While summer usually means vacations and trips to the beach, it’s also a dangerous time for teenagers to hit the road. The AAA Foundation for Traffic Safety calls these months the 100 Deadliest Days because teens are more likely to be involved in a deadly crash. Learn why these days are so dangerous and what you can do to help you and your teen drivers stay safe.
Why Is Summer Driving So Dangerous?
We know that a car accident is a common occurrence during the summer months, but why is summer driving more dangerous than winter? There are a few factors that stand out.
First, there are typically more drivers on the road. Summer is a favorite vacation time, especially for families, and a lot of people head out on annual summer road trips. Summer also means more teen drivers on the road because they’re not in school over the summer. Additionally, there is more construction on the roads, and obstacles like detours can cause confusion with drivers which may lead to more accidents.
According to the AAA Foundation for Traffic Safety, the time between Memorial Day and Labor Day sees the average number of fatal teen driver crashes climb 15 percent when compared to the rest of the year. Teens’ inexperience in dealing with a variety of driving situations, combined with more time spent on the road during the summer, is the main factor behind this increase.
Motorcycles are another concern in the summer when riding conditions are best for much of the country. Motorcyclists that don’t have the ability to ride for several months out of the year may have weakened reflexes, especially in heavy traffic. Couple that with drivers being unaccustomed to checking for motorcycles, and those who may be driving in areas they are unfamiliar with, and an increase in motor vehicle accidents is almost inevitable.
Teen Drivers Are More Distracted
While inexperience plays a big role in the increase in teen driver crashes, it’s not the only reason. Distraction is blamed for nearly six out of 10 teen crashes. Teens already have a difficult time putting their cell phones down when they’re driving, and summer driving is no exception. Plus, you also have to add the distractions that come from having additional friends in the car.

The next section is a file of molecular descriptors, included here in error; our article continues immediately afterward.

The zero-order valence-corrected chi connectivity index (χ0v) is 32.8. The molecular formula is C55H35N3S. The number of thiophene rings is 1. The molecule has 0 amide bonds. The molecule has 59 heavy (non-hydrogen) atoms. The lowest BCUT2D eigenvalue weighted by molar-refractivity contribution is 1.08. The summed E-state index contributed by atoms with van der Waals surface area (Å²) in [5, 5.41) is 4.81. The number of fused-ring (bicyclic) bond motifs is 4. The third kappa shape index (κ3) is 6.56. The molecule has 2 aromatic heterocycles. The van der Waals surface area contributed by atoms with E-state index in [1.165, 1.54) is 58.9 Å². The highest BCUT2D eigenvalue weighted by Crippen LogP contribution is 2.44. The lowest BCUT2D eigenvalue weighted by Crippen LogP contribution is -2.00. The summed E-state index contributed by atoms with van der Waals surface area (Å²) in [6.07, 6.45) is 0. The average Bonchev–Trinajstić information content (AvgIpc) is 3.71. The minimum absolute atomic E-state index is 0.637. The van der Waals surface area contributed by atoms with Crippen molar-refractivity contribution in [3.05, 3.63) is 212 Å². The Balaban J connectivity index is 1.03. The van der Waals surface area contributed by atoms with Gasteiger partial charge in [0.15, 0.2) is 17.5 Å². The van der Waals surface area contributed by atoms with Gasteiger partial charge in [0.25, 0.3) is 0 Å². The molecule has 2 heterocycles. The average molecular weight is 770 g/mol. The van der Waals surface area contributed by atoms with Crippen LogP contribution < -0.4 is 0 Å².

Speeding and Time of Day Play a Role
In almost 30 percent of fatal crashes involving teen drivers, speeding is a factor. Driving instructors say speeding is one of the biggest mistakes teens make when they’re learning how to drive. Plus, the clear and warm weather conditions of summer often tempt teens to speed even more.
Another factor that leads to more teen crashes is the time of day teen drivers are on the road. While teens are usually home at night during the school year, summer makes it more likely for teens to be out late at night when the risk of crash increases.
What Parents Can Do to Help
Fortunately, you can help keep your teens safe during the summer. One of the most important things you can do is teach by example. That means controlling your speed, putting down your cell phone, and minimizing risky driving behavior. You should also set clear rules for how many people are allowed in the car, how late teens can stay out, and how far they’re allowed to drive.
When it comes to eliminating cellphone distraction, you also play a key role. Fifty percent of parents admit to texting or calling their teen when they know he or she is on the road. To encourage no cellphone use in the car, preprogram navigation or music apps before heading out and make your teen put the cellphone where it can’t be reached. You should also encourage teens to call for a ride if they’re out late and feeling drowsy.
Tips For Driving Safe This Summer
There are a lot of reasons that driving in the summer is risky but there are some easy things you can do to keep yourself and other drivers safer this summer travel season.
Here are four tips to help you avoid an accident:
1. Avoid Driving When It’s Raining
Just like snow in the winter, rain in the summer leads to slick roads and dangerous driving conditions. Take extra precautions when you’re driving in a storm, or try and pull over to the side of the road until the rain has passed. And remember, hazard lights are only to be used when your car is stopped- not while you are still in motion.
2. Slow Down In Construction Zones
Like we mentioned earlier, more beautiful weather means more construction on the streets. Always drive slowly in construction zones for your safety and the safety of workers. It’s better to make a U-turn than to cut someone off and endanger those around you.
3. Don’t Text and Drive
This one might seem obvious to most of us, but it’s important to remind your teen drivers what could happen if they don’t pay attention to the road. Even built-in screens with smart phone interfaces can cause distractions.
What To Do After An Accident
No matter how careful you are, summer driving is dangerous and accidents can happen. If you’re injured in an accident, you’ll need an expert legal team on your side.